There are a few other options that can help you handle large loan amounts or especially high interest rates, although some only apply to federal student loans.
Some of your options include:
Income-Driven Repayment Plans: These plans let you pay a percentage of your “discretionary income” for 20-25 years before having your loans forgiven, although only federal student loans qualify. If you meet the requirements for these programs, you may be able to secure a much lower monthly payment than you’re paying right now. Keep in mind, however, that you’ll have to pay income taxes on forgiven amounts once your final loan balance is discharged.
Extended Repayment Plans: While most student loans are automatically set up to be repaid over ten years, the federal government offers other options for federal student loans. For example, an extended repayment plan lets you pay off your loans over 25 years, scoring a lower monthly out-of-pocket amount in the process. You can apply the extended repayment plan to Direct Subsidized and Direct Unsubsidized Loans, Federal Stafford Loans, PLUS Loans, and all federal Consolidation Loans.
Student Loan Refinancing: Also remember that it’s possible to refinance both federal student loans and private student loans with a private lender. Doing so can afford you a much lower interest rate than you’re paying now if you have excellent credit, but you’ll give up federal protections like deferment, forbearance, and income-driven plans if you refinance federal student loans with a private lender. For that reason, this option isn’t for everyone.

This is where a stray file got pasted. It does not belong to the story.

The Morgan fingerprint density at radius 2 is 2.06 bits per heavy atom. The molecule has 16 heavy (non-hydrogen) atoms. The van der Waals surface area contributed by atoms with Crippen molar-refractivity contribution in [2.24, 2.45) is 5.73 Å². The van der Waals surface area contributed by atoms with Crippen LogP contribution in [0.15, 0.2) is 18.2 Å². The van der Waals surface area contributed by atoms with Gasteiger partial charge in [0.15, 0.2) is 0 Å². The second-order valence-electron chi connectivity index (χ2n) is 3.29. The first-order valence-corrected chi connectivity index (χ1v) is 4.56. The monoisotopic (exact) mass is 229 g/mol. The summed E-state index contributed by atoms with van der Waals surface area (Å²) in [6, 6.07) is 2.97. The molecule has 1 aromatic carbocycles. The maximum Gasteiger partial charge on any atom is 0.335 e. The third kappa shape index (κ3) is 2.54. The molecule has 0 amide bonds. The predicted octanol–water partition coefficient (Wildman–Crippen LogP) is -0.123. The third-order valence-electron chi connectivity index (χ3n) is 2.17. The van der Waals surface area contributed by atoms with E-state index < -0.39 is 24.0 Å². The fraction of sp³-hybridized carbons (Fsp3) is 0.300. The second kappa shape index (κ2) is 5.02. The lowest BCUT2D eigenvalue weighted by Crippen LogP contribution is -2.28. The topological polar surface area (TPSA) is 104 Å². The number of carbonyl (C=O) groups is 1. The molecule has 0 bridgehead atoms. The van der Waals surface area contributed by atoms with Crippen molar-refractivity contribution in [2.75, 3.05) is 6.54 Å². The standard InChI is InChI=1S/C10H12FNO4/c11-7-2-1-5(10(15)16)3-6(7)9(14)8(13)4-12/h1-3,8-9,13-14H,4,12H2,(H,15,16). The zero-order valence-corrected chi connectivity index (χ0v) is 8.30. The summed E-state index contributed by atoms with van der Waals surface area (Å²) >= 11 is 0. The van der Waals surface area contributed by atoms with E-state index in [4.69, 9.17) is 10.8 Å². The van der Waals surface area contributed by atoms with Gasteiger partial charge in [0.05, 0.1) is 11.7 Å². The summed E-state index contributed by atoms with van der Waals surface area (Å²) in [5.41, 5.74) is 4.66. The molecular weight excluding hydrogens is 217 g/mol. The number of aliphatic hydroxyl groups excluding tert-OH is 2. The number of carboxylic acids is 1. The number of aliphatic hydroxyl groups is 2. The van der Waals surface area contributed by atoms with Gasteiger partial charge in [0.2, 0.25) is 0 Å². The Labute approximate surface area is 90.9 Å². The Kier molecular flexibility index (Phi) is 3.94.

The Bottom Line
If your college closed while you were still in school — or right after you left — you may qualify to have any federal loans you took out forgiven automatically after three years. Of course, you also have the right to get the ball rolling and have them forgiven sooner.
Funny enough, this may not be common knowledge. Tayne says that, despite all the news about student loans, many borrowers are still unaware that they can have their loans discharged if their school closed while they were enrolled.